Ok - question one. What the heck is the difference between stock and broth?
We tend to use the terms interchangeably, but they are definitely not the same thing. Stock is made from the bones and cartilage of the animal, while broth is typically made from the meat. Both have their uses, and only in certain recipes would you really tell a difference. I personally appreciate stock a bit more - especially where it takes center stage like in a chicken soup. For me, taste-wise the flavor is deeper, and health-wise the benefits are immense. Just do an internet search on the health benefits of "bone broth" and there you go.
The big difference you will note is that stock will generally be darker, richer, and thicker. Because of all the gelatin released by the bones, it can also turn into a jelly-like consistency when cooled.
Now, there are many ways to make stock, and it is a recipe that is truly ageless as humans have been making stock from the bones of animals for thousands of years. This method is what I call "Garbage Stock". I didn't put that in the title because you might have gone ewwww and not have clicked on it. But I call it garbage stock because I make it from the unwanted or inedible leftovers and scraps in my kitchen. This is great for those of us on a budget, because it costs little to no money to make.
Take this chicken carcass, for example. We ate a roast chicken, and I tossed the picked-clean carcass in a freezer bag and left it in my freezer. I also made roasted bone-in chicken thighs for dinner one night and saved all the bones. Sometimes we're lazy and buy a rotisserie chicken from the grocery store. And guess what... that carcass goes into the freezer as well!
I also save vegetable scraps - onion ends, bases or tops of celery, etc. Sometimes there's a bag of carrots in the fridge that has seen better days and rather than throw it away, I add it to my stash in the freezer. Same thing if you have some veggies getting a little droopy or leftover fresh herbs that are about to turn bad. Don't ever throw food away! In this way we can reduce our waste and save ourselves money. You'll be cobbling together the future building blocks of this delicious and healthy stock essentially for free.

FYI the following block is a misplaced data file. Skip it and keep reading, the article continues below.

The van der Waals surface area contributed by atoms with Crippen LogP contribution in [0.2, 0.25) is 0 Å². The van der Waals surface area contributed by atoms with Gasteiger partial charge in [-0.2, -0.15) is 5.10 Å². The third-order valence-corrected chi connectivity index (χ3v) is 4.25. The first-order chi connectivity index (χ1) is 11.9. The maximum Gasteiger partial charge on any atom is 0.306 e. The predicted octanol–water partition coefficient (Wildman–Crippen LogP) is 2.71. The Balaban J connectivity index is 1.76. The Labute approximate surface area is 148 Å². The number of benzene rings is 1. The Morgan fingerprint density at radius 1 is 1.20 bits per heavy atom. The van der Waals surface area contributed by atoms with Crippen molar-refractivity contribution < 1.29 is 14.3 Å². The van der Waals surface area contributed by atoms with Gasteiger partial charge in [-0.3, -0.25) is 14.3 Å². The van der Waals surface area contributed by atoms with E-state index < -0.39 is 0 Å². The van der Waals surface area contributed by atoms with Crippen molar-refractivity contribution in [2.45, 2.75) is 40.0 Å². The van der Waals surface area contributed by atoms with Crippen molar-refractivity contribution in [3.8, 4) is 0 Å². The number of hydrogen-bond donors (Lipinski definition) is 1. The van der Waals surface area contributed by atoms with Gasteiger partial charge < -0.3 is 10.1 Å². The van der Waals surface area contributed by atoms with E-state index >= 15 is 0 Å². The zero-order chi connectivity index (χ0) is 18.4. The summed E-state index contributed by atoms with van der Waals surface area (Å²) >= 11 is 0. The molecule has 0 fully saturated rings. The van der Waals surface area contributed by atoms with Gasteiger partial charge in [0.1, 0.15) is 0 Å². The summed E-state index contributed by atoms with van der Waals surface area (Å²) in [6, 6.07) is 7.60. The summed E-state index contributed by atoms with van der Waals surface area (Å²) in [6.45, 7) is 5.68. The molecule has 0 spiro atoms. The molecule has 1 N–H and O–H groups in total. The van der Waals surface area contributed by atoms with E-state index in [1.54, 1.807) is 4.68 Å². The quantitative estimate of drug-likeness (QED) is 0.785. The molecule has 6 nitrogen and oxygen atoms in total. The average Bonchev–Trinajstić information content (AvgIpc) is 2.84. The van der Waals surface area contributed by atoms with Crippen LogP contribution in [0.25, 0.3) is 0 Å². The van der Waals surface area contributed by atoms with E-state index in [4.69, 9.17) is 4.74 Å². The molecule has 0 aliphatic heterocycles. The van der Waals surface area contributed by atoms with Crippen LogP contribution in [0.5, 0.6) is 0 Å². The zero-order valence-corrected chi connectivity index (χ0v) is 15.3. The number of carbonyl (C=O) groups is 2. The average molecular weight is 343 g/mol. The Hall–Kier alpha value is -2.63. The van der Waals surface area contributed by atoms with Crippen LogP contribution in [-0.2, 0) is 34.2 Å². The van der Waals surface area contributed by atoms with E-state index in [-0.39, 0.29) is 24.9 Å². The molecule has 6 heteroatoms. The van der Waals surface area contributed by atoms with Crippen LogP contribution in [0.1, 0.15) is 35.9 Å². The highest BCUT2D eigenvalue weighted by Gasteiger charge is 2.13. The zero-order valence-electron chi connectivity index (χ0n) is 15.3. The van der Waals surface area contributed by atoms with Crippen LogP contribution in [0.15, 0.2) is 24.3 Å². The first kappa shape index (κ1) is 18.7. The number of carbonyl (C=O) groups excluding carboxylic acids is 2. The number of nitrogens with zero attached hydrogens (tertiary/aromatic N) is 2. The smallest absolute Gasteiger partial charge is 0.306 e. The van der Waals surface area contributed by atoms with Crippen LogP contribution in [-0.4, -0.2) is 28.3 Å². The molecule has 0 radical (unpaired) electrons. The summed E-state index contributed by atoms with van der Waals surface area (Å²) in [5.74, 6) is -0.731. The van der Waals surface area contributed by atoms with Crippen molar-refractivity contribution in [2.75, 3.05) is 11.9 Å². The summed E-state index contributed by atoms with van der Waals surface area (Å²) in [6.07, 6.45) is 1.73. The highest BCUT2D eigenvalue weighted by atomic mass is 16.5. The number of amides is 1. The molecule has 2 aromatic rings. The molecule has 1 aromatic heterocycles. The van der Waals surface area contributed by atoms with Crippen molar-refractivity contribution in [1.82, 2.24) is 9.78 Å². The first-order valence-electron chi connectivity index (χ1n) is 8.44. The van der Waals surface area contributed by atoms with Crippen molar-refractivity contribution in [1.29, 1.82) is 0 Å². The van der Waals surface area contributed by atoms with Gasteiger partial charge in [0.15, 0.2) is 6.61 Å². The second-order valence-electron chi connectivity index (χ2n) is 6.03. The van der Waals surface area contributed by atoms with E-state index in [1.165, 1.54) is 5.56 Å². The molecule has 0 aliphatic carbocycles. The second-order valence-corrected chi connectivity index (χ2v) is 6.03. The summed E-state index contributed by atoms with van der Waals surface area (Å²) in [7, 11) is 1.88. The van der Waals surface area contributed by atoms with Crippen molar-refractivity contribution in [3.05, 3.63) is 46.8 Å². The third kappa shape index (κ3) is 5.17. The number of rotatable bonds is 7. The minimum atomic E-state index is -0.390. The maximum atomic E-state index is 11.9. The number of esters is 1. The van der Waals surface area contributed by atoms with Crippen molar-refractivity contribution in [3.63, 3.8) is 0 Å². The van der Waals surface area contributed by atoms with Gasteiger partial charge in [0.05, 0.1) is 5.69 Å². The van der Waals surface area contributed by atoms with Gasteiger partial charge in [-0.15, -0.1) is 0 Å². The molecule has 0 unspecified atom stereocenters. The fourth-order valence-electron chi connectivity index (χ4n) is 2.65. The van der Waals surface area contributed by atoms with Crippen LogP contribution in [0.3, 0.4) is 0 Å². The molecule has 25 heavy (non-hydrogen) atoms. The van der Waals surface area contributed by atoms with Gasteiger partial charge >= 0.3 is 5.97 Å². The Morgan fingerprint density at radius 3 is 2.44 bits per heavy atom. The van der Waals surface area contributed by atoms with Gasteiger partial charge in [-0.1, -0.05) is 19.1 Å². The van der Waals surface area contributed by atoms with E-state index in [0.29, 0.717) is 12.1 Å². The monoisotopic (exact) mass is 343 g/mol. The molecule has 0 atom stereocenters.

|Onion ends, celery base - better to go |
in the stock pot than the garbage!
|Just keep a stash in the freezer, and toss it |
in the pot when you're ready to make stock.
If you don't have enough, just supplement with some fresh veggies.
So what goes into the stock? Generally I get 2-3 carcasses at a time, toss in my frozen veggie pieces I've squirreled away and supplement with some fresh veggies/herbs as needed. Then I cover it all with cold water and simmer the crap out of it all day. I choose not to add salt and pepper to the pot as I'll add them to whatever recipe later on that the stock is used for.
- 2-3 chicken carcasses (or bones, or chicken feet!)
- 1TBSP white or apple cider vinegar
- 2 bay leaves and other assorted fresh herbs like parsley, thyme, rosemary, etc.
- 1 onion, quartered
- 3 ribs of celery, cut in large pieces
- 2 carrots, cut in large pieces
- 3 cloves garlic, whole
- Add the carcasses/bones to the pot and toss in the veggies and herbs. Add the vinegar. This will help draw the nutrients out of the bones. There is no exact science to how many veggies you need versus bones. And you can add whatever veggies you have lying about in your fridge. Just be mindful of using anything with too strong of a taste in large quantities (e.g. fennel, sundried tomatoes, etc). You don't want it to overpower your stock.
- Cover everything in the pot with cold water and bring it to a boil on the stove. Once boiling, lower the heat to simmer and let it go for at least 6 hours, stirring occasionally.
- Fat and yucky stuff will float to the top. You can skim it off, if desired.
- Once done simmering, strain the contents through a colander or mesh sieve covered with cheesecloth. Discard the solids.
- Place the stock in a container(s) in the fridge overnight. Skim the congealed fat off the top in the morning.
- Store by refrigerating, freezing, or canning.
|Sometimes I like to use chicken feet for my bones. |
They're super cheap and you get the BEST stock out of them.
|Scrub 'em well, and if there are any yucky patches, cut that |
part off with your kitchen shears.
|To get all that gelatin to come out of the feet, |
snip off the toes at the first knuckle with your shears.
|Luckily, my feet come pre-prepped with that yucky|
yellow outer membrane already blanched off.
|I also buy a pack of chicken backs and cut off the fat, |
then add in whatever carcasses I have sitting in the freezer.
Then I'll add all the veggies and stuff.
|Grammie's big aluminum saucepot makes another appearance...|
|Skimming off the congealed fat - YUCK!|
|Getting down to that beautiful gelatinous stock.|
|On the left is homemade stock, middle is my favorite store-bought brand,|
and on the right is one of the most popular brands of chicken broth in the US.
You can see the stocks are a much deeper/richer color. I prefer stock to broth.
|You could heat up a mug of stock on a brisk day and|
season lightly with some salt, pepper, maybe some
dried herbs. Delicious and healthy!